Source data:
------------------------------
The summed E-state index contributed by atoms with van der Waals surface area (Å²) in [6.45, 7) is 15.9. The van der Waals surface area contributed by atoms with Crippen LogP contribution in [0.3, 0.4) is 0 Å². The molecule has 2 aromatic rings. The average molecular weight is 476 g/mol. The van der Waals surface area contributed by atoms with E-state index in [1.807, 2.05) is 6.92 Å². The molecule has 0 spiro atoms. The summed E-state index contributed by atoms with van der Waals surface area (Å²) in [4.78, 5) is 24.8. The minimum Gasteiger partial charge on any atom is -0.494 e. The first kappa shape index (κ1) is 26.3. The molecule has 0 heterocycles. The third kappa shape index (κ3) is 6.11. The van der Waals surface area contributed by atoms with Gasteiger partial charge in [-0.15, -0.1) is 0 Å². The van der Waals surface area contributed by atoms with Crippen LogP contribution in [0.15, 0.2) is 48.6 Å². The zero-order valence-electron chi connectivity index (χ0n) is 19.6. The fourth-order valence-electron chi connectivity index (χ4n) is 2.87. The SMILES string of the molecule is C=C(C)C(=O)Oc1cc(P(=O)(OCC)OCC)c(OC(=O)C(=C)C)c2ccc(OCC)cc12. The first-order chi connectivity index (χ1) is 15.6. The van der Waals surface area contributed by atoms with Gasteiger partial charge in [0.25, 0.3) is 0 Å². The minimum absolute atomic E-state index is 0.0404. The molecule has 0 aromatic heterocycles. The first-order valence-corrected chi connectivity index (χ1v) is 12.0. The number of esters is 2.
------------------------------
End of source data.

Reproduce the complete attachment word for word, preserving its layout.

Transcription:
The summed E-state index contributed by atoms with van der Waals surface area (Å²) in [6.45, 7) is 15.9. The van der Waals surface area contributed by atoms with Crippen LogP contribution in [0.3, 0.4) is 0 Å². The molecule has 2 aromatic rings. The average molecular weight is 476 g/mol. The van der Waals surface area contributed by atoms with E-state index in [1.807, 2.05) is 6.92 Å². The molecule has 0 spiro atoms. The summed E-state index contributed by atoms with van der Waals surface area (Å²) in [4.78, 5) is 24.8. The minimum Gasteiger partial charge on any atom is -0.494 e. The first kappa shape index (κ1) is 26.3. The molecule has 0 heterocycles. The third kappa shape index (κ3) is 6.11. The van der Waals surface area contributed by atoms with Gasteiger partial charge in [-0.15, -0.1) is 0 Å². The van der Waals surface area contributed by atoms with Crippen LogP contribution in [0.15, 0.2) is 48.6 Å². The zero-order valence-electron chi connectivity index (χ0n) is 19.6. The fourth-order valence-electron chi connectivity index (χ4n) is 2.87. The SMILES string of the molecule is C=C(C)C(=O)Oc1cc(P(=O)(OCC)OCC)c(OC(=O)C(=C)C)c2ccc(OCC)cc12. The first-order chi connectivity index (χ1) is 15.6. The van der Waals surface area contributed by atoms with Gasteiger partial charge in [0.25, 0.3) is 0 Å². The minimum absolute atomic E-state index is 0.0404. The molecule has 0 aromatic heterocycles. The first-order valence-corrected chi connectivity index (χ1v) is 12.0. The number of esters is 2.